North Korea is "sincerely" interested in improving ties with Washington and "encouraged" by South Korean president-elect Park Geun-hye's offer of a summit, former New Mexico governor Bill Richardson said Thursday.
Richardson was speaking in Beijing after a visit to Pyongyang alongside Google chairman Eric Schmidt.
Park during her election campaign pledged take a more active approach to dialogue with North Korea than the Lee Myung-bak administration.
Richardson said "dialogue rather than conflict" is needed at this time of leadership changes in South Korea and Japan. He urged North Korea to halt its missile and nuclear programs when he met vice foreign minister Ri Yong-ho and other officials.
But the group failed to secure the release of Kenneth Bae, a U.S. citizen who has been detained in the North on spying charges.
Schmidt said the trip, which has been criticized by the U.S. administration, was a private humanitarian mission. He added that he went to express his view that North Korea will be better off with more cell phones and wider Internet use. The North Korean regime "has to do something. They have to make it possible for people to use the Internet," he said.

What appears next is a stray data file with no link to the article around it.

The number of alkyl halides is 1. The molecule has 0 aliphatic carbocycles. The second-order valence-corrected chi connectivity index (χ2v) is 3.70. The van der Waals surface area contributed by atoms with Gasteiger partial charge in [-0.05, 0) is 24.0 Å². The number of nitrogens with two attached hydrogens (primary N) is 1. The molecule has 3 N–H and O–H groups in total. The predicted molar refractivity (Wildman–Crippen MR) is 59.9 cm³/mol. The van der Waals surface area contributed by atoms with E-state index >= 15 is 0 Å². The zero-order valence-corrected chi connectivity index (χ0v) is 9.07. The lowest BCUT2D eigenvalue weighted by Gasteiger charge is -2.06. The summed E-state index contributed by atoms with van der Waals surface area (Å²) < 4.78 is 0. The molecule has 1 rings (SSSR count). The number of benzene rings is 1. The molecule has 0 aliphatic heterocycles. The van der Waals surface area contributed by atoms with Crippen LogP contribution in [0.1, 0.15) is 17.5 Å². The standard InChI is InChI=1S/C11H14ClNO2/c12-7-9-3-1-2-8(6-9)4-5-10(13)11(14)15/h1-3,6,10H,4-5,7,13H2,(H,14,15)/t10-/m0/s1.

The Internet is severely restricted in North Korea. "It's their choice now, and time, in my view, for them to start or they will remain behind," Schmidt added.
Schmidt and Richardson were part of a nine-member group who arrived in North Korea on Monday.
Photos from Pyongyang showed Schmidt browsing a computer lab at Kim Il-sung University and watching a North Korean student do an Internet search. The group returned to the U.S. after stopping over in Beijing on Thursday.